Roaming the streets of Paris


Paris Street Tales – edited and translated by Helen Constantine

Being the armchair traveller that I am, I do tend to love books that bring a place alive for me – especially when it’s one I’d love to visit but I never have. Maybe that’s why I read so many Russian books…. But putting that aside, I’ve always had a fascination with France, and Paris in particular; in fact, many of the first translated works I read were French (Colette, Cocteau, Sartre, de Beauvoir, Camus). So I’m probably the ideal audience for the latest release from OUP in their wonderful “City Tales” series.


If you haven’t come across these books before, they’re a series of collections of stories based in a specific city. So far there have been titles covering places like Vienna, Rome and Berlin, to name just a few. I’ve read, of course, “Moscow Tales”, and also the first covering Paris, “Paris Tales”. Intriguingly, the City of Light warrants three volumes – the first, then “Paris Metro Tales” and now the new “Street” volume – quite a tribute to the appeal of the place! OUP were kind enough to provide a review copy of the latest book for me, and it was a real delight to read.


Helen Constantine has once again translated and edited this collection and a fine job she’s done. Even on the volumes where the translation is by somebody else, you can see the care that’s put in to collating the stories. In this case, the tales are located in a particular city street, and there’s a little map of the area in the back plus biographical information about the authors.

What’s nice about the format of these books is that they’re so loose they can encompass anything from a classic tale by Maupassant of a lovers’ rendezvous to a very modern 21st century take on the traditional ‘policier’ by Didier Daeninckx. To contrast with that there’s a wonderful Maigret short story where the lugubrious detective solves a crime and dispenses his own kind of justice. The stories range from pure fiction, through reflections on life in Paris, to beautiful descriptions of particular areas.

Some of my favourites included Marcel Ayme’s “Rue Saint-Sulpice”, a thoughtful and intriguing tale about a man who takes his job a little too seriously; Roland Dorgeles’ “Rooftop Over the Champs-Elysees”, a beautiful memoir of his apartment in the city and the changes he’s seen; and of course the always wonderful Colette, with a typically idiosyncratic report of a crowd’s reaction to a hold up from her journalistic days. These are just a few highlights of what is a really marvellous collection with myriad riches to choose from. The last work in the book, “Rue de la Vieille Lanterne” by David Constantine, is the only one not translated and it was specially commissioned for the book. It’s a beautiful and moving retelling of the last days of the great French poet Gerard de Nerval and it’s evocative and poignant.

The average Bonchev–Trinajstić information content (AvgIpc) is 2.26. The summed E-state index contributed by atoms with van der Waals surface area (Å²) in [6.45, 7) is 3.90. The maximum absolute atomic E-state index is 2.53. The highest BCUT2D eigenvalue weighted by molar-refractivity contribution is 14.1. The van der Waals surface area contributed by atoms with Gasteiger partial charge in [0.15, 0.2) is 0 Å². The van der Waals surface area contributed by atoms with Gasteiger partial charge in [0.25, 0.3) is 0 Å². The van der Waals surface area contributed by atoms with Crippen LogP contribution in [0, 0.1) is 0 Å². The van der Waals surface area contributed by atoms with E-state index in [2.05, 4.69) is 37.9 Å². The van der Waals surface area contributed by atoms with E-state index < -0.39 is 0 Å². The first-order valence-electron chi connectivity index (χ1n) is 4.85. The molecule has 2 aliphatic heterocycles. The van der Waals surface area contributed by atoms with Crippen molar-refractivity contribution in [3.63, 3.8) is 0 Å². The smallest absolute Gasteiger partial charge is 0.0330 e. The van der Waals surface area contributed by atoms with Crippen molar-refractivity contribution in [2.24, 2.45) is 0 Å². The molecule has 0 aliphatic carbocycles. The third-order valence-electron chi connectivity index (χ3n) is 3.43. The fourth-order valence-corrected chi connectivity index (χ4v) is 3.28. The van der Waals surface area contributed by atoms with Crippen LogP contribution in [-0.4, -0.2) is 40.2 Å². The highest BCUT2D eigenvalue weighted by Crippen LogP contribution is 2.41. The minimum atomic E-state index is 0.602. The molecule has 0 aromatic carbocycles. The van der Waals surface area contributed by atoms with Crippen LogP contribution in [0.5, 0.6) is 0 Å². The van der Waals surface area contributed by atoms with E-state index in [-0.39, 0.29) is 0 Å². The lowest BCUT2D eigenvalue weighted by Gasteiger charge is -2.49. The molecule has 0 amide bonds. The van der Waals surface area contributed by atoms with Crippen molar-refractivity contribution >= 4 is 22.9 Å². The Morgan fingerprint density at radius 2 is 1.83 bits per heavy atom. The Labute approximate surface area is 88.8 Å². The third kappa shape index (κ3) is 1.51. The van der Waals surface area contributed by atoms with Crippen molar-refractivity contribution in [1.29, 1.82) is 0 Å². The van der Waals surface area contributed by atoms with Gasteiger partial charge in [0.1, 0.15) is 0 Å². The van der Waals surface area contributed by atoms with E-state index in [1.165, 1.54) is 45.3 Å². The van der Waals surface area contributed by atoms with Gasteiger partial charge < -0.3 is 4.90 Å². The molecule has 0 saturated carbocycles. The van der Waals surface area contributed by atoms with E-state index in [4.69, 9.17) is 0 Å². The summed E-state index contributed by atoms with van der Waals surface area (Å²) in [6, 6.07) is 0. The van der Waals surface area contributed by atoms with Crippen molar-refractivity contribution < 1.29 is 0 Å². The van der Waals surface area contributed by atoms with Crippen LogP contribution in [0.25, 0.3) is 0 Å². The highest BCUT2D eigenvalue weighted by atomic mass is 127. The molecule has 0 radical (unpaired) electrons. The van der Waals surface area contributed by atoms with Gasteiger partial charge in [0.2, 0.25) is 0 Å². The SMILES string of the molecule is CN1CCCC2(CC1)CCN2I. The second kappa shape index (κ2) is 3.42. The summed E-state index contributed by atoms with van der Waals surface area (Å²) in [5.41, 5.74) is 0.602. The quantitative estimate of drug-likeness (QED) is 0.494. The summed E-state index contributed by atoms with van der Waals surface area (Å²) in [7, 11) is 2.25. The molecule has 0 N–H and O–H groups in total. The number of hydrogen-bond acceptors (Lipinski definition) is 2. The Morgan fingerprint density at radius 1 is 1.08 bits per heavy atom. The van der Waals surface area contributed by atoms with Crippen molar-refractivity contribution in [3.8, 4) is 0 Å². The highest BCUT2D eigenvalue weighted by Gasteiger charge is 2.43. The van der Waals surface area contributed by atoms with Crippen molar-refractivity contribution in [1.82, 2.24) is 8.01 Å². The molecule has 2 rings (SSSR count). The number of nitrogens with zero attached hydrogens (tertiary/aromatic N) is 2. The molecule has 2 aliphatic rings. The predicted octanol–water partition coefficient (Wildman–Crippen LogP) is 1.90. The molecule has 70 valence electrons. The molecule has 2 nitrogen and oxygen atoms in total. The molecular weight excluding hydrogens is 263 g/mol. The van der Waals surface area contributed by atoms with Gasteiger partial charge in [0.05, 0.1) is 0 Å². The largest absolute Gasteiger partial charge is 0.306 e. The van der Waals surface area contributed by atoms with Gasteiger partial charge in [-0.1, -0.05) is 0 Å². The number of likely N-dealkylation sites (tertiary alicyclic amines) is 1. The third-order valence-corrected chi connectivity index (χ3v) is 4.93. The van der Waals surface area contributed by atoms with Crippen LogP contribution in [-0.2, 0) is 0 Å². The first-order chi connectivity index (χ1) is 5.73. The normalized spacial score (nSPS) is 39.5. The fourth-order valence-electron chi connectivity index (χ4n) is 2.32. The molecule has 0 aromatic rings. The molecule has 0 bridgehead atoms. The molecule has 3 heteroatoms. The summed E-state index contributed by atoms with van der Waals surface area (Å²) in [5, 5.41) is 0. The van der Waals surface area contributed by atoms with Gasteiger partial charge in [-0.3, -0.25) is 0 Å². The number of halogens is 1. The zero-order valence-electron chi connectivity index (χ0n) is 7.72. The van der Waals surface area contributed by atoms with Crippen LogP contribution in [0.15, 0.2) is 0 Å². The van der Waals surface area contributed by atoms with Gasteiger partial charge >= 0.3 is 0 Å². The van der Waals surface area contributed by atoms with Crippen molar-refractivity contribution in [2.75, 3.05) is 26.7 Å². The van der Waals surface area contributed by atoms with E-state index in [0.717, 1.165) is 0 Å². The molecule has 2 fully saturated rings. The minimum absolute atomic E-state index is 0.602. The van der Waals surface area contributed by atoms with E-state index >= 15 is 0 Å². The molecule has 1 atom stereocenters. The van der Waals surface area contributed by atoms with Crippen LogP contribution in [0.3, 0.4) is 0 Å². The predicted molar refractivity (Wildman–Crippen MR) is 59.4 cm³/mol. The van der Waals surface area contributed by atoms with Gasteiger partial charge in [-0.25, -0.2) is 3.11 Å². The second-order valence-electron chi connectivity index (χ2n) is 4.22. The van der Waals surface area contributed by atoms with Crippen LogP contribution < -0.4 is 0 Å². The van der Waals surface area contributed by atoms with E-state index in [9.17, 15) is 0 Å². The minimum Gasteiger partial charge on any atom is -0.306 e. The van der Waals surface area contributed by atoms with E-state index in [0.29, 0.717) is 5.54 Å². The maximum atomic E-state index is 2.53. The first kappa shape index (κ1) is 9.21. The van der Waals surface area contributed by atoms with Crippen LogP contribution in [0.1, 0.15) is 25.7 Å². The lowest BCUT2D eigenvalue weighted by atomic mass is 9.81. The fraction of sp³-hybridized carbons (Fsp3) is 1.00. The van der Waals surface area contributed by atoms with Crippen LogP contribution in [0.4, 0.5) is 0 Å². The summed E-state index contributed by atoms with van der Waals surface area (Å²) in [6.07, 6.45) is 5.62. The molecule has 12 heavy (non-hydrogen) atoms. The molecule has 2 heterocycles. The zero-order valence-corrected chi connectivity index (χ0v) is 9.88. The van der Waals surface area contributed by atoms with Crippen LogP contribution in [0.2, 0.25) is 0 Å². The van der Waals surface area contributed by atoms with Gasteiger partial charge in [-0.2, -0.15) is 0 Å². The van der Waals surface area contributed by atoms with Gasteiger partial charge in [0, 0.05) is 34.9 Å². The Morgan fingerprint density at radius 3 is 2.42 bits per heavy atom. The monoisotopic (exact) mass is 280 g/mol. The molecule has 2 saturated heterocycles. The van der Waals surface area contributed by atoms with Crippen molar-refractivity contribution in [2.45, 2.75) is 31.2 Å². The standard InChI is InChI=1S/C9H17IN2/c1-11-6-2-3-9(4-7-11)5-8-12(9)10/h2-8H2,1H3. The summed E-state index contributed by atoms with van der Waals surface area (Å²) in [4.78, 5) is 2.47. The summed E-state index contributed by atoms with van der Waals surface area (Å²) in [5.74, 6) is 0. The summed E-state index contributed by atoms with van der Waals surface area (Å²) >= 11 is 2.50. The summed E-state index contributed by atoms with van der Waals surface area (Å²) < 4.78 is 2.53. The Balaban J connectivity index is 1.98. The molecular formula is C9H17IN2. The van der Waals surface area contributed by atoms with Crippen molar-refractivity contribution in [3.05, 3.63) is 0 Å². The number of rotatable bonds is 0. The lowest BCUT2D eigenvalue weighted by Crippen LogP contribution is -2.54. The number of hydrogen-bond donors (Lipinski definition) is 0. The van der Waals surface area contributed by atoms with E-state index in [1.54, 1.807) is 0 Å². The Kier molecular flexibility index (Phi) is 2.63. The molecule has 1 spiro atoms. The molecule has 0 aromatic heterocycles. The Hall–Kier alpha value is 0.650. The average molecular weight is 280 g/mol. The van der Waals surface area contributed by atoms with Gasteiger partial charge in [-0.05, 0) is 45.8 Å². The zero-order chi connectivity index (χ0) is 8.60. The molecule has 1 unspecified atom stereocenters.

This was such a wonderful collection of stories; the variety of styles and genres, the different locations and the excellent choice of authors really brought the streets of Paris alive. And despite its chunky length (272 pages in all), I got to the end of it and wanted more! I decided I really need to read the “Metro” volume as well, and then a little voice niggled in my head – and when I checked I found I do actually have it!


So that was a close shave as I could well have ended up with duplicate books again. As it is, I have more wonderful tales of Paris to look forward to, and more happy armchair travel!

(Review copy kindly provided by OUP, for which many thanks!)

Back into the Swing of Things


Getting my head round book reviews has not been uppermost in my mind lately, owing to life rather getting in the way of everything. But I *have* been reading (books having always been my coping mechanism) and I thought I would catch up with a couple of very disparate books I encountered recently.

Paris Tales ed Helen Constantine

paris tales

I read and loved Constantine’s “Moscow Tales” collection earlier this year, so it was a cinch that I’d want to follow up with her volume about Paris. I’ve not yet made it over the channel to the City of Light (though that’s on the bucket list) but I do have an eternal fascination with it, alongside my love of French authors). And “Paris Tales” is stuffed full of delights.